Friday, May 1, 2009

May 1 - Phantom in the opera...quiet down front!

Over the past few days I have been weaning myself off my pain med. It has some unpleasant side effects, but let's just say prune juice stock might bring the economy back on its own accord. The med, oxycodone, causes fuzzy thinking, especially when working on the computer and/or trying to do any sort of problem solving. It tends to make you not care about the pain rather than have any sort of local anesthetic effect. Too bad such pain relief can't be localized to the area that is affected, to paraphrase Pink Floyd: 'hey, pain med, leave my brain, liver, and bowels alone!'

Thursday morning after breakfast the phantom sensations bypassed the nuisance stage and drove right off the cliff onto the rocks much to the dismay of the startled driver. My phantom pain is generally where I had pain/discomfort after my first foot surgery; the osteotomies of the first metatarsal and heel and the fifth metatarsal where the peroneal tendon attaches to the bone. I do not feel any phantom pain where I had bone-on-bone contact at the end of the talus. That pain bothered me most prior to the amputation and it's great I feel nothing but air there now.

I believe today's owie increase was caused by the two PT sessions I subjected myself to; specifically, the more the limb is moved vertically the more sensations I have in it.

There is a great deal of information, alternative explanations and research into phantom pain. I believe it is the result of a combination of interrelated systems; the sight and touch senses, the severed nerves, the brain's cortex, and the synapses.

Here are a couple of scientific articles about this phenomenon. The first has a pretty grip on the current understanding of phantom pain:

I received several articles from one of my very helpful Twitter friends ( and fellow amputee teal64. Here are a couple:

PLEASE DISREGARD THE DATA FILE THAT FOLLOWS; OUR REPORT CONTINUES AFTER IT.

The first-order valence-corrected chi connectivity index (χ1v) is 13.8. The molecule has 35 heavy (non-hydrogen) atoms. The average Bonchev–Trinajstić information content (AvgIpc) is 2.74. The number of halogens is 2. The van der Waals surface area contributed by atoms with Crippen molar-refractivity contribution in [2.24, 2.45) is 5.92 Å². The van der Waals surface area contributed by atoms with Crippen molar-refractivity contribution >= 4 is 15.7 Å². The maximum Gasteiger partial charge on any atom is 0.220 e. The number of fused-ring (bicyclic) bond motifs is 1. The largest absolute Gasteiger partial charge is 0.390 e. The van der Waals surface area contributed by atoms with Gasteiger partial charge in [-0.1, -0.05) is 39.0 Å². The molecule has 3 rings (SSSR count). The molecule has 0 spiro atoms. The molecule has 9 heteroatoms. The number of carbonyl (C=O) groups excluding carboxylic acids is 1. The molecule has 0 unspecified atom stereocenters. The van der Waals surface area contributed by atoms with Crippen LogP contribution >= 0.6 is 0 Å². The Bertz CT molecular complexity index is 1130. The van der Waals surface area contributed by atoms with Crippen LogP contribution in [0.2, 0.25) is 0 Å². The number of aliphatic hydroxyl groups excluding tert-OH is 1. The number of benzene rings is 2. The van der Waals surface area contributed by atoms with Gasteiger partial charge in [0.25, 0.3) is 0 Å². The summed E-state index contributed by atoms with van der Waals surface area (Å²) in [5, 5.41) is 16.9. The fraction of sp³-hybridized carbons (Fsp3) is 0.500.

The articles explain phantom pain as currently understood but only the amputee can describe the physical effect; it does vary but I've not talked to any amputees who say they not had any symptoms.

As I write this I feel that first metatarsal pin site has an electrical twitch turning on and off, stronger and weaker, and the same sensation but a little more numb in the heel. What helps? I've been trying different things like massaging the stump while flexing my left foot. Having a lot of sensory interaction also seems to help; in the hospital where I had more humans running around I don't recall having nearly as much phantom pain as long as the senses were being assaulted by the hue and cry of hospital life.

My plan is to try to tolerate this unpleasantness until I see the doc on June 10. I understand the next few weeks may be the worst for these pains and I should exercise some patience before embarrassing myself, like in those dreams where you are giving a speech only to become enlightened to the fact that tighty whities sans slacks are not the exactly the orator's choice for comfort.

I am taking the drug neurontin specifically for phantom pain relief but unless it is masking an even higher level of discomfort then it appears to be ineffective for me.

Tomorrow I hope to get out of the house with Jennifer and do a little shopping at Target for some PT exercise equipment and maybe have lunch outside at Calder's Buffalo Pub. Can't have a pint on the meds but I haven't been outside for more than an hour in over two weeks and I am in need of fresh air, sunshine, and the healing aroma therapy of pluff mud.

Summertime, and the livin' is easy


  1. You can also go to the movies. With the wheelchair we'll get prime seating!

    Gosh wish we were going to Disney. We'd get on all the rides first without waiting in line. The rock'n roll roller coaster might provide that sensory distraction you need. Nothing like an upside down quality scream with rock music blaring in your ears for distraction. :)

  2. Seems like the last time we went the lines weren't bad at all, I could have done the "Mission to Mars" all day long had my flight crew been willing. = ;-)